I am graduating fourth year mechanical engineering student with a concentration in Mechatronics. I am strongly interested in electromechanical design, stress analysis, and system modeling. After graduating, I am working as a mechanical engineer at Lawrence Livermore National Laboratory (LLNL) at their National Ignition Facility (NIF). Around San Luis Obispo, I enjoy hiking, going to the beach, and playing cards on a sunny day.
Nick de Simone
I am currently a fourth-year Mechanical Engineering student with a concentration in Mechatronics. I come from Long Beach, CA – which I have heard some refer to as “The Greatest City Ever Created” – and hope to return there for a career. As it stands, I am interested in automation and am working with Daring Engineering on a number of product development projects. I have really enjoyed working with this senior project team over the course of the year and am excited to hear of their undoubtedly remarkable career journeys.
Juan Marco Majano
SOLE POINT OF CONTACT
I am a senior mechanical engineering student, concentrating in manufacturing. I am interested in renewable energy technology, product design, computer hardware, and the automotive industry. In my pastime I enjoy playing, watching, and discussing the game of basketball. I am currently participating in a co-op at Applied Materials working in advanced energy storage team in the Office of the Chief Technology Officer organization. I love San Luis Obispo and I hope to retire here.
I decided to concentrate in mechatronics as I have always been interested in making the world more automated. Following graduation, I will spend the summer traveling and then start my career as a project engineer in San Diego. My favorite part of engineering is working with people to see a project from start to finish. On my leisure hours I enjoy surfing, playing sports, lifting weights, and eating well made sandwiches.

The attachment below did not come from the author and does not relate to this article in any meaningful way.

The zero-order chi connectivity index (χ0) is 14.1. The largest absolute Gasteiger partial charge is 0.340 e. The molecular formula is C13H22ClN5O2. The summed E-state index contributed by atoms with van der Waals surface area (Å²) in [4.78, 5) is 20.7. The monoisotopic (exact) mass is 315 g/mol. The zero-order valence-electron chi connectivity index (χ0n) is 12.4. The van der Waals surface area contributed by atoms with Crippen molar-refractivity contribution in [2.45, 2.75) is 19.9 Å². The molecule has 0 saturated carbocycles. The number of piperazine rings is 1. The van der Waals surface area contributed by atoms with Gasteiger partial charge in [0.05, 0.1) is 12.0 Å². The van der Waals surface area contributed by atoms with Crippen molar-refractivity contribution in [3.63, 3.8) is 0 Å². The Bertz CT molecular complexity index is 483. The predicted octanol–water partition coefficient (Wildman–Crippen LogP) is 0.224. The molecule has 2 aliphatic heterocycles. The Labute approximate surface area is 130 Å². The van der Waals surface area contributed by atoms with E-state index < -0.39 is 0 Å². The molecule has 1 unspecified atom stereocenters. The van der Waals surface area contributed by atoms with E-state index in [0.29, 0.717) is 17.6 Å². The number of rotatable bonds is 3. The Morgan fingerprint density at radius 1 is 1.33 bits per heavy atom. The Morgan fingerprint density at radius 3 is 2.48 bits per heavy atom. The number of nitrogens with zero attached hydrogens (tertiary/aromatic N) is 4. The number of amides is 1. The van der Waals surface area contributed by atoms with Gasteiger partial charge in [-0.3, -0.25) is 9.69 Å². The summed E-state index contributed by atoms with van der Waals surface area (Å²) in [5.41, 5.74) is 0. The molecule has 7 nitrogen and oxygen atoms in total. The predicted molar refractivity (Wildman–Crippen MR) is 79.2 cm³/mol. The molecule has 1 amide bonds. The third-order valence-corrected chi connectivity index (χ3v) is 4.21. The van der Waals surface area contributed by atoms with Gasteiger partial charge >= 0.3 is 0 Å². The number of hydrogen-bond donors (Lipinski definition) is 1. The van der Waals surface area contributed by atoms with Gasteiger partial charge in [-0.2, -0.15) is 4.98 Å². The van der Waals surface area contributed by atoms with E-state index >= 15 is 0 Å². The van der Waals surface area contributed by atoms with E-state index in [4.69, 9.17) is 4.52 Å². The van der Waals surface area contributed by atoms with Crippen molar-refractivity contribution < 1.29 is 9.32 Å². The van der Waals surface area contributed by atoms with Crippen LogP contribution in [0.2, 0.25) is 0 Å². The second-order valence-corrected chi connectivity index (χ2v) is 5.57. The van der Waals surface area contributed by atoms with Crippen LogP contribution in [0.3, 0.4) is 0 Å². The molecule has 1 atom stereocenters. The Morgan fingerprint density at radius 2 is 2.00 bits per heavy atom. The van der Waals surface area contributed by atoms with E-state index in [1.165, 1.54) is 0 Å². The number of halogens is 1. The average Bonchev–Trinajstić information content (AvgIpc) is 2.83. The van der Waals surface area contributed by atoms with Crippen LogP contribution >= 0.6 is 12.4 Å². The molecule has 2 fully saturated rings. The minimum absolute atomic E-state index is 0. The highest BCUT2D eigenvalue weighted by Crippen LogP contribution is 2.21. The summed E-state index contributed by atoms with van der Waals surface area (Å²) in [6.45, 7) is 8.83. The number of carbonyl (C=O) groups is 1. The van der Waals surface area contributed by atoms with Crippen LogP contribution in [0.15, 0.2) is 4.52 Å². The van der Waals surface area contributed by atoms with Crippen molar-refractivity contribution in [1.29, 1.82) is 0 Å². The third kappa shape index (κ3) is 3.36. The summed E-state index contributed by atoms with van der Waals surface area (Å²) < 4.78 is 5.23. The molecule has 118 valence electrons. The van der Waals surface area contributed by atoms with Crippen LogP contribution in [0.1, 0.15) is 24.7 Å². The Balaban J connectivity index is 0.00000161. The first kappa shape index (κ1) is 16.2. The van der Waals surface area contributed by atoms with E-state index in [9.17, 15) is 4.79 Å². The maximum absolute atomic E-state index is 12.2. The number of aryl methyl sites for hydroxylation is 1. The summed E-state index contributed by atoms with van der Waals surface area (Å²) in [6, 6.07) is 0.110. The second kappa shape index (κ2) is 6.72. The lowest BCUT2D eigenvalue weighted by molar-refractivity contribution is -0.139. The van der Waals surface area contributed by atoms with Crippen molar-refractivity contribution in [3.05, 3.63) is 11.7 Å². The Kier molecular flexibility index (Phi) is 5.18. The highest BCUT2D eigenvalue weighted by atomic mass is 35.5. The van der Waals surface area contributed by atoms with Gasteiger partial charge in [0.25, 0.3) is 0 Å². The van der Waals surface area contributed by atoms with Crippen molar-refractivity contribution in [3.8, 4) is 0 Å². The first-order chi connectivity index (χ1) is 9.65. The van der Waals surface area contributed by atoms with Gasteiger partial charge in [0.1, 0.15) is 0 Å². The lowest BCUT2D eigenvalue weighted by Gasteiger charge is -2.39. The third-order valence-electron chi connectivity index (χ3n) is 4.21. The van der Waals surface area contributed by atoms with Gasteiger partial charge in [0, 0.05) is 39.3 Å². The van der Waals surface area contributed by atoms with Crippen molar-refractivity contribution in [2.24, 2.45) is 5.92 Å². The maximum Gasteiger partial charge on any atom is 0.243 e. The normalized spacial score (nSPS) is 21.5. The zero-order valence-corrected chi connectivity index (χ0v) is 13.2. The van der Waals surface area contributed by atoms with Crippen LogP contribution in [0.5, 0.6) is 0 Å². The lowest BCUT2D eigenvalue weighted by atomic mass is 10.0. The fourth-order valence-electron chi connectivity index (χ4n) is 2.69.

This project would not have been possible without the guidance of our incredibly dedicated coach, Professor Peter Schuster, or our generous sponsor, Simon Xing. We give our sincerest gratitude to them and the rest of the Cal Poly engineering department for such an invaluable learning experience.
We would also like to thank the Cal Poly machine shops and the shop techs for the world class facilities which have remained open to us, even in the face of extenuating circumstances.
Our Project's Videos
This video contains an overview of our project and summarizes the design process.
This video showcases our final prototype. Come see the feed drive in action!
Our Project's Digital Poster
Develop an operational single axis CNC Feed Drive similar actuator for use in a future Cal Poly Controls Lab and for graduate-level system modeling.
- 30 cm travel length
- 50 micron accuracy
- 5 kg payload
- System mass < 50lb
- $800 budget
- Accepts digital inputs
We opted to use a motor and ballscrew combination for the following reasons:
- It is industry standard and thus will provide a relevant learning experience
- Ballscrews maintain very high levels of precision
- Ballscrews are strong, durable, and can transmit large loads
- Low maintenance compared to belt drive or rack and pinion
Other considerations of the drivetrain design:
- Flexible shaft coupling, which allows for some axial deviation between motor shaft and ballscrew
- Thrust bearing, which is a fixed support that allows for ballscrew rotation and can absorb axial loads
- Driving design constraint was the ballscrew’s natural frequency, resulting in a thick ballscrew of 25cm diameter
- Rails with linear bearings provide vertical support to the load with low friction
For our frame we initially wanted to go with PLA for its customizability, low price, and ease of prototyping.
Subsequent FEA analysis showed that the PLA strength was sufficient but the large length and volume of the frame gave rise to 3-D printing complications.